Dem lawmaker offers tool for 'filling in the blanks' of Green New Deal

Rep. Scott PetersScott H. PetersPro-business Dem group sees boost in fundraising Overnight Energy: Trump moves to speed up pipeline construction | House Dems urge Senate to reject Interior nominee | Dem offers plan for 'filling in the blanks' of Green New Deal Dem lawmaker offers tool for 'filling in the blanks' of Green New Deal MORE (D-Calif.) says there's a way to speed up the process of passing climate change legislation: Revisit bills that garnered bipartisan support and fill in the gaps of the Green New Deal.

The California Democrat on Wednesday previewed to The Hill what he calls a "climate playbook" that examines legislation introduced since 2017, arguing the already vetted bills could help give a boost to legislative action on climate following the introduction of the Green New Deal resolution.

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“In our committees we’re having a lot of hearings in the nature of informational hearings, or kind of inquisition hearings,” Peters said in an interview with The Hill. "Now maybe we can start having legislative hearings."

Peters said he hopes the playbook will be viewed as a response to the Green New Deal by “filling in the blanks” with legislative goals that were not detailed in Rep. Alexandria Ocasio-CortezAlexandria Ocasio-CortezTrump takes aim at Dem talk of impeachment Democrats leave impeachment on the table Michael Steele: A missed opportunity at holding banks accountable MORE’s (D-N.Y.) resolution.

The Green New Deal, he said, was well intentioned and “aspirational,” but inflicted some damage on moderate Democrats after Republicans seized on some aspects of it.

“I think the important thing is some of the moderates we're getting killed by the way the anti-climate Republicans were defining the Green New Deal — no cars, no cows, no planes,” Peters said. “But that’s not really what it’s about. What it’s about is the bills we will pass.”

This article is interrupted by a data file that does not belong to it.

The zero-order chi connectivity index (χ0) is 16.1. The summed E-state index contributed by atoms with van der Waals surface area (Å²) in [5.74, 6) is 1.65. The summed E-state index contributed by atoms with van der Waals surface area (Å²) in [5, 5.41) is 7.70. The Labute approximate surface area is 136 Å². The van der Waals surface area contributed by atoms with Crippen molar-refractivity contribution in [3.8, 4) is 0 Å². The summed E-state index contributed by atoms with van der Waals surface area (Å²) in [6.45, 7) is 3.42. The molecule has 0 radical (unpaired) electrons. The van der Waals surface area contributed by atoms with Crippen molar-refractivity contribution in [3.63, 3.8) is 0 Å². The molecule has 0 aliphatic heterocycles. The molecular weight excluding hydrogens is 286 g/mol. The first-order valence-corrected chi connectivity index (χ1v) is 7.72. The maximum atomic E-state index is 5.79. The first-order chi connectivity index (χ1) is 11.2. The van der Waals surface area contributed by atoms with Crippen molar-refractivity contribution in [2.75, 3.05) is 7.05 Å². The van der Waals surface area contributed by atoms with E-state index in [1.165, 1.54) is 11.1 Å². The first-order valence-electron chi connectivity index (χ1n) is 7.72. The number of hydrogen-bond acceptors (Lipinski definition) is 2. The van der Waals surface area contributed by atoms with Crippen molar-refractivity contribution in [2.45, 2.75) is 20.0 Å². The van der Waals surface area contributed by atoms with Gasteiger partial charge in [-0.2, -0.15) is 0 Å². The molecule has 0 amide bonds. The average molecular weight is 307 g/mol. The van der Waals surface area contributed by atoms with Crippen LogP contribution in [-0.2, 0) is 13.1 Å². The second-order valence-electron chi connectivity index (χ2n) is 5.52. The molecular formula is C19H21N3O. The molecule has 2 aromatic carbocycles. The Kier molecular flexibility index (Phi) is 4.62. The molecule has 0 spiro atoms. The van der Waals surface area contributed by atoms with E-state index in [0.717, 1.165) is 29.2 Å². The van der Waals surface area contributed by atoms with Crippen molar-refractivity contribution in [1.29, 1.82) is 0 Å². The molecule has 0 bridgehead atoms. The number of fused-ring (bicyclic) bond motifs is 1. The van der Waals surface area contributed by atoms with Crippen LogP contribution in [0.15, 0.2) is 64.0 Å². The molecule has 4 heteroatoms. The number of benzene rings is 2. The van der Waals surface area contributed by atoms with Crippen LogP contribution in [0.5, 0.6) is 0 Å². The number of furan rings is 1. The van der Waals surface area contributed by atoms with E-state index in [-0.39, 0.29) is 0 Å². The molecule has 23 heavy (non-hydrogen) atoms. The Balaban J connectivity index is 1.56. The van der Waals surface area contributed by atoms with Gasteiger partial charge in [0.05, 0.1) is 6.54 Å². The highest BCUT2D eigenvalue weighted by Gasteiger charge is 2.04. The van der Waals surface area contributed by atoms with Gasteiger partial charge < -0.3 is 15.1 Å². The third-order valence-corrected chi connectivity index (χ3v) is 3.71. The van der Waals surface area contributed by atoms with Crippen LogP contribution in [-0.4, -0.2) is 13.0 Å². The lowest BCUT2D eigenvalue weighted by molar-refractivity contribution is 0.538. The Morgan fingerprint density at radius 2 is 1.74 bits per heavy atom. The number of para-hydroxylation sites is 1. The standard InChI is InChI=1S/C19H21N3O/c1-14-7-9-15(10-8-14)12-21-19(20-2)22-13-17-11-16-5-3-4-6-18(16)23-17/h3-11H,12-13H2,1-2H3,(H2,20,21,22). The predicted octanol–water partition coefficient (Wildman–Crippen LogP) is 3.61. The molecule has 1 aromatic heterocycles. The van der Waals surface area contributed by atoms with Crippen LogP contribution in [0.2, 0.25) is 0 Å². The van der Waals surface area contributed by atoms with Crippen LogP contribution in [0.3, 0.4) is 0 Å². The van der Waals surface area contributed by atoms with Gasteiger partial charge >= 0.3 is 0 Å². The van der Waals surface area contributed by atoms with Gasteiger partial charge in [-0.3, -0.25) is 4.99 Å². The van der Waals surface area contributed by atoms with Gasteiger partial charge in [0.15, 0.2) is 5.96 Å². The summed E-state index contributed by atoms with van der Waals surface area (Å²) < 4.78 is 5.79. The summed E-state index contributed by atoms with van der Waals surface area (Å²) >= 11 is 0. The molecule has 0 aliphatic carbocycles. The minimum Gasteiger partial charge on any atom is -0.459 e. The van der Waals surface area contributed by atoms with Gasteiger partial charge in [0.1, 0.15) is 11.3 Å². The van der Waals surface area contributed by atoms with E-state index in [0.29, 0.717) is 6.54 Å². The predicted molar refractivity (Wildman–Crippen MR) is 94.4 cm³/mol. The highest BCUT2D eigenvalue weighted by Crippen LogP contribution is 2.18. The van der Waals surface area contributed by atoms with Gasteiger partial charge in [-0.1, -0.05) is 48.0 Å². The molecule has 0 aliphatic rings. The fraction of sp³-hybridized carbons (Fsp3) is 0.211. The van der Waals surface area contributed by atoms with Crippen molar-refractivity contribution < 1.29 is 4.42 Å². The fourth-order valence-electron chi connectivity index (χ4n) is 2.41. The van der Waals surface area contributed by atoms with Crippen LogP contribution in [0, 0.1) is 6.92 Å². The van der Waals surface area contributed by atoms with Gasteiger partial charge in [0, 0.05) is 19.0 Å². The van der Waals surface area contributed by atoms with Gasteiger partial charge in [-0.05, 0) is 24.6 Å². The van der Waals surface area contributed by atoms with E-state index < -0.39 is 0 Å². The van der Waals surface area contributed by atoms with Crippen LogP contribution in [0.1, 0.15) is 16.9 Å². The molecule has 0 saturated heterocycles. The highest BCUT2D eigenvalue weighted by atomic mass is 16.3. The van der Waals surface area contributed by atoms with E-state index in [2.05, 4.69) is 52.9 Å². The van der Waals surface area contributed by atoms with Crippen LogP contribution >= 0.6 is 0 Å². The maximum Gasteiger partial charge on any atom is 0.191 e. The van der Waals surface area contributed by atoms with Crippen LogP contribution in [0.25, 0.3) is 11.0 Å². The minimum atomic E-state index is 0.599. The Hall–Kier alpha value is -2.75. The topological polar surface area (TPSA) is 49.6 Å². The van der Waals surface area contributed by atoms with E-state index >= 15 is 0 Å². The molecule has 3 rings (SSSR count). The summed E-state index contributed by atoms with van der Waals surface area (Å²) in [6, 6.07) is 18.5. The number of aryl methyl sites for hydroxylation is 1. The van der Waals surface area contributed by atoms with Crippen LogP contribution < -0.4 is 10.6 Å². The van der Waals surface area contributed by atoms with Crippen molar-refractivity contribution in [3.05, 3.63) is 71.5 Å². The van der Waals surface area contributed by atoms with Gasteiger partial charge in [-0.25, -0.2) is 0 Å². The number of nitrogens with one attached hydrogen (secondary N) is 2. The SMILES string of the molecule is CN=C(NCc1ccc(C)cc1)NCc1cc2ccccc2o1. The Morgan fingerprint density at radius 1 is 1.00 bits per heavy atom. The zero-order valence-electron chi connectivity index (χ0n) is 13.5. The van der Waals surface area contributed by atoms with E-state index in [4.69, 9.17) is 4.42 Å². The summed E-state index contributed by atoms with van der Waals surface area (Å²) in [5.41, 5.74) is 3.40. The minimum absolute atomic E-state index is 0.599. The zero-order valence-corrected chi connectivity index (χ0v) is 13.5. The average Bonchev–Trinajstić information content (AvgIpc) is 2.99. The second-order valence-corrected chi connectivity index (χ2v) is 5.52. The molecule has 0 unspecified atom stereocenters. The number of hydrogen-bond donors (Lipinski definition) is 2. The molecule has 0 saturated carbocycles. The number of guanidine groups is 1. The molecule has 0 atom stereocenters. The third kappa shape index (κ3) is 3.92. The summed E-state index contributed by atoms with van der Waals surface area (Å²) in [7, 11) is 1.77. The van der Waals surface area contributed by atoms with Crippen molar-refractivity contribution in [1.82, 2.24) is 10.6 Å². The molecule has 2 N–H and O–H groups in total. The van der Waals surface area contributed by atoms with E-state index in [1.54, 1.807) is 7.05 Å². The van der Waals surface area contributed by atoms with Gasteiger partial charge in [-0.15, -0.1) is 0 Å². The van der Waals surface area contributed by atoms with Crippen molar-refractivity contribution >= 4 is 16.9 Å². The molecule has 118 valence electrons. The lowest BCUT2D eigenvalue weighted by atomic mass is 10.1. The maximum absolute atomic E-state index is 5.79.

Peters, a member of the House Energy and Commerce Committee, said he wanted to pull from past bills and see what proposals Republican and Democrats had offered on key topics like carbon pricing, energy efficiency and electric vehicles. The biggest challenge, he said, was that there was no easy place to find all of the legislation.

Many of the 53 bills in the playbook, he said, are passable since they had bipartisan support.

“We can help define what our action on climate is by looking at what’s already done,” he said.

The Democratic Party has weathered a few storms, including internally, in terms of how best to approach climate change legislation. While progressive members in the House, led by Ocasio-Cortez, have pushed a comprehensive approach to climate, some veteran lawmakers have favored piecemeal bills.

One of those bills includes Rep. Kathy CastorKatherine (Kathy) Anne CastorEnvironmentalists see victory with Green New Deal blitz Dem lawmaker offers tool for 'filling in the blanks' of Green New Deal Overnight Energy: EPA watchdog issues rare 'alert' on toxic substances data | Trump to announce new orders to speed up pipeline permits | New Keystone XL pipeline permit challenged in court | Congress approves seven-state drought bill MORE’s (D-Fla.) Climate Action Now Act, which would bind the Trump administration to emissions goals laid out by the Paris climate accord. The measure has support from Speaker Nancy PelosiNancy Patricia D'Alesandro PelosiTrump pushes back on impeachment talk: 'Tables are finally turning on the Witch Hunt!' Moulton enters 2020 White House race Trump takes aim at Dem talk of impeachment MORE (D-Calif.) and was marked up in the House Foreign Affairs Committee on Tuesday.

While Peters’s playbook includes Castor’s legislation, he said bills that have been introduced in the 115th Congress seem the most likely to generate the bipartisan support needed to pass the Senate and make it to President TrumpDonald John TrumpTrump calls Sri Lankan prime minister following church bombings Ex-Trump lawyer: Mueller knew Trump had to call investigation a 'witch hunt' for 'political reasons' The biggest challenge from the Mueller Report depends on the vigilance of everyone MORE’s desk.

He cited measures like the USE IT Act, a bill on carbon capture supported by Rep. Liz CheneyElizabeth (Liz) Lynn CheneyRep. Cheney: Socialism 'driving the agenda of the Democratic Party' Dem lawmaker offers tool for 'filling in the blanks' of Green New Deal Judd Gregg: In praise of Mike Enzi MORE (R-Wyo.) and bills that focus on U.S. electric grid modernization.

“It was a big change to bring these new people in here, and they bring a lot of enthusiasm and a lot of experience in many cases,” Peters said, with a nod to Ocasio-Cortez.

“But the real change is that we are in the majority now. And a lot of stuff that we’ve been working on is primarily Democratic, but not exclusively, and a lot was bipartisan and is just not getting through. Now, let’s pick up where we left off.”